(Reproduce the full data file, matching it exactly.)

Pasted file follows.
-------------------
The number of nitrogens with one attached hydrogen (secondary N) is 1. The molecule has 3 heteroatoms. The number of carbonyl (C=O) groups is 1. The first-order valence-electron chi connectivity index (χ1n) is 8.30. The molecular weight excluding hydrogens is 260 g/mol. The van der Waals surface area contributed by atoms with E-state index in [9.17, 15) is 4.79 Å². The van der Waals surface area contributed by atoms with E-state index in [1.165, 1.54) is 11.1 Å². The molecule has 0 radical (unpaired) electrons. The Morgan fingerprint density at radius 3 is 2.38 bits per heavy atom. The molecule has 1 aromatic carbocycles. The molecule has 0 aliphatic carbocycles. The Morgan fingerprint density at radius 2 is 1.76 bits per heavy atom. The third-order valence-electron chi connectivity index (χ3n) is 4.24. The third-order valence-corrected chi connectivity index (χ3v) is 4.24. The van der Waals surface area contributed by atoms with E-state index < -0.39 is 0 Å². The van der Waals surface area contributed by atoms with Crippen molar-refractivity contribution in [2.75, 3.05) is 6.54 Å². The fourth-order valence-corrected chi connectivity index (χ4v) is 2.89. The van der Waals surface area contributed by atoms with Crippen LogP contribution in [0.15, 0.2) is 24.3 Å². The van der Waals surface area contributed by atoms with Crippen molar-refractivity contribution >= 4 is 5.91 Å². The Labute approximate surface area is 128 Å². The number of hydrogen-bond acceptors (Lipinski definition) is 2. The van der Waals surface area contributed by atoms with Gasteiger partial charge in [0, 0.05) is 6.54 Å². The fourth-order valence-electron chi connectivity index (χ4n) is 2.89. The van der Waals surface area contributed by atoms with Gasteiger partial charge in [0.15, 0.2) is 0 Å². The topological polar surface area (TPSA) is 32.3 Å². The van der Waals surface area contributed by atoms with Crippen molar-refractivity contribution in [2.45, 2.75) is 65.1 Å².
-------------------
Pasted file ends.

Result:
The number of nitrogens with one attached hydrogen (secondary N) is 1. The molecule has 3 heteroatoms. The number of carbonyl (C=O) groups is 1. The first-order valence-electron chi connectivity index (χ1n) is 8.30. The molecular weight excluding hydrogens is 260 g/mol. The van der Waals surface area contributed by atoms with E-state index in [9.17, 15) is 4.79 Å². The van der Waals surface area contributed by atoms with E-state index in [1.165, 1.54) is 11.1 Å². The molecule has 0 radical (unpaired) electrons. The Morgan fingerprint density at radius 3 is 2.38 bits per heavy atom. The molecule has 1 aromatic carbocycles. The molecule has 0 aliphatic carbocycles. The Morgan fingerprint density at radius 2 is 1.76 bits per heavy atom. The third-order valence-electron chi connectivity index (χ3n) is 4.24. The third-order valence-corrected chi connectivity index (χ3v) is 4.24. The van der Waals surface area contributed by atoms with E-state index < -0.39 is 0 Å². The van der Waals surface area contributed by atoms with Crippen molar-refractivity contribution in [2.75, 3.05) is 6.54 Å². The fourth-order valence-corrected chi connectivity index (χ4v) is 2.89. The van der Waals surface area contributed by atoms with Crippen LogP contribution in [0.15, 0.2) is 24.3 Å². The van der Waals surface area contributed by atoms with Crippen molar-refractivity contribution >= 4 is 5.91 Å². The Labute approximate surface area is 128 Å². The number of hydrogen-bond acceptors (Lipinski definition) is 2. The van der Waals surface area contributed by atoms with Gasteiger partial charge in [0, 0.05) is 6.54 Å². The fourth-order valence-electron chi connectivity index (χ4n) is 2.89. The van der Waals surface area contributed by atoms with Gasteiger partial charge in [0.15, 0.2) is 0 Å². The topological polar surface area (TPSA) is 32.3 Å². The van der Waals surface area contributed by atoms with Crippen molar-refractivity contribution in [2.45, 2.75) is 65.1 Å².